Whenever a contract is to be awarded or a licence is to be granted, there must be objectivity in the procedures for selection, the Patil Committee observed
New Delhi: The one-man committee that went into allocation of spectrum from 2001 to 2009 has come down heavily on the controversial 'First-Come, First-Serve' (FCFS) policy in entertaining applications and has sought complete transparency in spectrum allocation and assignment, reports PTI.
In its 143-page report, the committee headed by retired justice Shivraj Patil has also said there is a need for a comprehensive new legislation for the telecom sector like in other countries.
The legislation on the lines of "Radio Communications Act" like in Australia and New Zealand should have objectives relating to spectrum management including setting up of an independent level spectrum authority, prompting competition and maximising release of spectrum to society.
"Whenever a contract is to be awarded or a licence is to be granted, there must be objectivity in the procedures for selection. It must be in tune with the requirements of law, statutory norms and prevailing policies of the government.
"Such procedures must also be reasonable, fair, transparent and certain. The selection of applicants must be by choice and not by chance," the committee said.
FCFS basis is not justified when there are several applicants, there is competition and the resource is scarce.
Merely on the basis that an applicant approached it earlier cannot be the basis for selection, it added.
The apex court also asked the government to ensure that Hasan Ali Khan, a Pune-based businessman, accused of stashing money in foreign banks, does not leave the country
New Delhi: The Centre today assured the Supreme Court (SC) that it would reveal the names of persons who have stashed black money in foreign banks after registering a formal case against them, reports PTI.
Solicitor General Gopal Subramanium, appearing before a bench headed by justice B Sudershan Reddy, said the government has issued show-cause notices against the persons accused of having black money in foreign banks and once a case is registered against them, their names will be made public.
The bench also asked the government to ensure that Hasan Ali Khan, a Pune-based businessman, accused of stashing money in foreign banks, does not leave the country.
"It's your duty to ensure that he is available to face prosecution," the court said when Mr Subramanium informed it that Mr Hasan is in India and the government is taking all necessary steps against him.
The court was hearing a petition filed by noted lawyer Ram Jethmalani and some former bureaucrats seeking the court's direction to the government to bring black money, said to be the tune of $1 trillion, back to the country.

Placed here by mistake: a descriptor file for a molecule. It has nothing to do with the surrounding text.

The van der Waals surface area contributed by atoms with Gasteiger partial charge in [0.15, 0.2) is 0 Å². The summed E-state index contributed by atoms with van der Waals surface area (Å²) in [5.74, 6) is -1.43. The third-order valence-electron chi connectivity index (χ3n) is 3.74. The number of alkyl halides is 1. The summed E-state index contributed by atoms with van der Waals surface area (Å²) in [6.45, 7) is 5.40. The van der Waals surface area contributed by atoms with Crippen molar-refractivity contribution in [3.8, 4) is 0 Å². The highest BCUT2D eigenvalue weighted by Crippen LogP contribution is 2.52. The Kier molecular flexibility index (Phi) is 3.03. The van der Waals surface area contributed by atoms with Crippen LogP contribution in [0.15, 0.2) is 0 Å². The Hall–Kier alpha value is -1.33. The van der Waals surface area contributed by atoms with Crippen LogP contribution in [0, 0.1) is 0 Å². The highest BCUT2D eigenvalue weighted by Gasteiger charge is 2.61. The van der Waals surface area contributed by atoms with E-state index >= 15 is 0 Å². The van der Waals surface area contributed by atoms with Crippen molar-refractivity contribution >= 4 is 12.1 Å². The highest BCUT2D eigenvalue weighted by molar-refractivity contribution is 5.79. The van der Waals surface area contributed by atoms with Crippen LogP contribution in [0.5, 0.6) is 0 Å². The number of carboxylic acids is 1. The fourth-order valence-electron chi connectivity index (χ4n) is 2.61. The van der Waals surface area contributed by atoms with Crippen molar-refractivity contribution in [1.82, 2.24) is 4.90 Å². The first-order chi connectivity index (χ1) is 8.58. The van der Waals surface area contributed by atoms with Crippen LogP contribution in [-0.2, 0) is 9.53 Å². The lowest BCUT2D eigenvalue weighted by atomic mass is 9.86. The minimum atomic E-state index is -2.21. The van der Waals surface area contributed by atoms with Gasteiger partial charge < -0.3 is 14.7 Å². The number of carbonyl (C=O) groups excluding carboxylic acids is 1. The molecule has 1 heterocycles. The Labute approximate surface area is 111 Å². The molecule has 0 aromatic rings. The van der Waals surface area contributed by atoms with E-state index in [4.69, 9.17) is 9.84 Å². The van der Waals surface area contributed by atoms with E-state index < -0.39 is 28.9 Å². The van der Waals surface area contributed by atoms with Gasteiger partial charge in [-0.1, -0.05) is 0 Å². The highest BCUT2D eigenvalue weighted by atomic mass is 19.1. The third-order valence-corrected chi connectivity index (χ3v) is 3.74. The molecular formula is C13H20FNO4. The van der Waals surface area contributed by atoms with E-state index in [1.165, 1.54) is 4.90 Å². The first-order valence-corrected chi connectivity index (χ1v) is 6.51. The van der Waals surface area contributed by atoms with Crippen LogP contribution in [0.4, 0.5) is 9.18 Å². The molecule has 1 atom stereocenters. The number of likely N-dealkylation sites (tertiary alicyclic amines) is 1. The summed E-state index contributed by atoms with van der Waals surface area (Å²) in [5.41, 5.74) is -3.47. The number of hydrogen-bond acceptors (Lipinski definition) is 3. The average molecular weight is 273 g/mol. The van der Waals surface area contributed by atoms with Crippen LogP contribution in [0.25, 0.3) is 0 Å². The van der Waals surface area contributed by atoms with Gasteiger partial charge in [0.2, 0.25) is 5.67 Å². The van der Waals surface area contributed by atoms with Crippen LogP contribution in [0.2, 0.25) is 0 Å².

Senior advocate Anil Divan appearing for Mr Jethmalani contended that the government is not taking effective steps in this direction.
Referring to an article in which it was reported that Letters Rogatory have been issued to authorities in five countries-UAE, UK, USA, Singapore and Hong Kong-seeking information regarding black money, he submitted that nothing more has been done in this regard.
Countering Mr Divan's arguments, the solicitor general accepted that Letter Rogatory has been issued and said the government has taken "remarkable" steps in the case of black money.
Placing before the court a sealed envelope, Mr Subramanium said all this information has been given in it.
At the end of the brief hearing, the bench asked whether Hasan Ali can be made a party to the proceedings before it.
The court then adjourned the matter for further hearing on 3rd March.
Of the Rs7,029 crore loss incurred by the states, the Centre will release Rs3,000 crore in 2010-11 while the balance Rs4,029 crore will be given in the next fiscal, information and broadcasting minister Ambika Soni said
New Delhi: The government today approved Rs7,029 crore compensation to states for the losses they suffered due to reduction in central sales tax (CST) rate in 2010-11, reports PTI.
The Union Cabinet, chaired by prime minister Manmohan Singh, has approved a proposal for providing CST loss related compensation to states incurred in the current financial year, information and broadcasting minister Ambika Soni told reporters after the meeting.
"The financial implication of this proposal is estimated at approximately Rs7,029 crore," Ms Soni said adding that Rs3,000 crore are likely to be released in 2010-11, while the balance of Rs 4,029 crore would be given in the next fiscal.
"An additional requirement of Rs 3,000 crore for 2010-11 has already been included in the budgetary outlay..," she added.
The Cabinet approved the "on account payment" of compensation to the states, pending finalisation of guidelines for revenue loss incurred by states in the current fiscal because of reduction in CST rates.
CST, a tax on movement of goods from one state to another, was reduced from 4% to 3% in 2007-08 and further to 2% in 2008-09 after the introduction of VAT, as it was considered distortionary.
States have estimated the loss at Rs20,000 crore this fiscal on this account and are demanding reimbursement for the same.